The history of Uptown dates back to 1861 when the geographical area was used primarily as a cemetery. However, in the next few decades that followed the neighborhood grew rapidly. The Cedar Lawn, Buena Park, Sheridan Park, and Edgewater brought middle class and wealthy residents to the area.
The beginning of the 20th century brought a commercial boom to Uptown and at one point was competing with the Loop for newly built commercial shopping stores and recreational opportunities. Aragon Ballroom, the Riviera Theater, the Uptown Theater, Edgewater Beach Hotel, the People’s Church all attracted people from all over the country and turned Uptown into a gem of Chicago.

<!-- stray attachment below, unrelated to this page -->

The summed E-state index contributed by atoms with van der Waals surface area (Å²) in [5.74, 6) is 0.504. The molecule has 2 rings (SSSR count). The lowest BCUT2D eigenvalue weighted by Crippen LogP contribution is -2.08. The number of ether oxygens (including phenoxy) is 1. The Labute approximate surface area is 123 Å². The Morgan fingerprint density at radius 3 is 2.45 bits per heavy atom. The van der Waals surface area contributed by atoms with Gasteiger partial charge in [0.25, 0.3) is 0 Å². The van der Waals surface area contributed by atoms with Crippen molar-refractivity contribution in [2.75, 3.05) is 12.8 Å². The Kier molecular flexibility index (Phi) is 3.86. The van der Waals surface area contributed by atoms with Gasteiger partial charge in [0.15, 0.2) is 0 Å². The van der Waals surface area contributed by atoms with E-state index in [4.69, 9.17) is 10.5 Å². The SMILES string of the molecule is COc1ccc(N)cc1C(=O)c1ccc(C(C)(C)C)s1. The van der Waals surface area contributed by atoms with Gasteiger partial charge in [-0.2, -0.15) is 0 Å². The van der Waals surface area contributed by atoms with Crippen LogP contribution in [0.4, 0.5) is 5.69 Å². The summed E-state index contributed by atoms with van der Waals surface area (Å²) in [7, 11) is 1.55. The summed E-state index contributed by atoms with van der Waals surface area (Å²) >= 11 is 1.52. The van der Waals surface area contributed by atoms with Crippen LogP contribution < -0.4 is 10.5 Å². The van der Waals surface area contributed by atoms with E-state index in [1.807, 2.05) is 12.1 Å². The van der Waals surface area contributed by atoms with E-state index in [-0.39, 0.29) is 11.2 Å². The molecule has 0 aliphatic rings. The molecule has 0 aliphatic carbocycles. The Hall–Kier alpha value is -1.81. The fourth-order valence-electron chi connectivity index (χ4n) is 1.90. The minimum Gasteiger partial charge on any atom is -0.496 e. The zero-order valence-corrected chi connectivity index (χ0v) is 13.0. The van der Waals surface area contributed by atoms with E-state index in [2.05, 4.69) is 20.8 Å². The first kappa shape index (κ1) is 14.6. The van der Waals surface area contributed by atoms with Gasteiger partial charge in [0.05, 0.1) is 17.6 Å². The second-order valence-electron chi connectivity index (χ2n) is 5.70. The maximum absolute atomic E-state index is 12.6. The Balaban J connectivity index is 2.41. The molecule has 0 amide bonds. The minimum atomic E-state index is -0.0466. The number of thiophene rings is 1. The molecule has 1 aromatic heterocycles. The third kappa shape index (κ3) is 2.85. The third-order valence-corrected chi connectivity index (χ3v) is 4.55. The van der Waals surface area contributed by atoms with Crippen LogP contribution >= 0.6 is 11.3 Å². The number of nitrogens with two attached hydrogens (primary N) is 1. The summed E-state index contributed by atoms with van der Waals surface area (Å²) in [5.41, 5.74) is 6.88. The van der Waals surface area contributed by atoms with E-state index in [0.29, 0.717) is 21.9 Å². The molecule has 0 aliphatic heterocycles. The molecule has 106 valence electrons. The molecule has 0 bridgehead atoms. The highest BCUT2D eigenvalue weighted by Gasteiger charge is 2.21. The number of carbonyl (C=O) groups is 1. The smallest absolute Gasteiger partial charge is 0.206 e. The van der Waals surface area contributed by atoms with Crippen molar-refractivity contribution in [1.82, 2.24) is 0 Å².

Unfortunately, the good times were followed by a grim period in Uptown. Depression and World War II took a devastating toll on the area. Wealthy residents moved up north, landlords felt no need to maintain their properties, and the neighborhood in its entirety deteriorated. The state of Illinois used poorly maintained apartment complexes for the mentally ill that were trying to assimilate back to society. Gang activity increased and up until the mid 1990’s Uptown was one of the most dangerous neighborhoods to reside.
In the 2000’s Uptown became a favorable area for urban renewal and went through a massive makeover. Crime rates curtailed and the area became flooded with urban professionals that could afford higher rent, increasing the neighborhood’s value.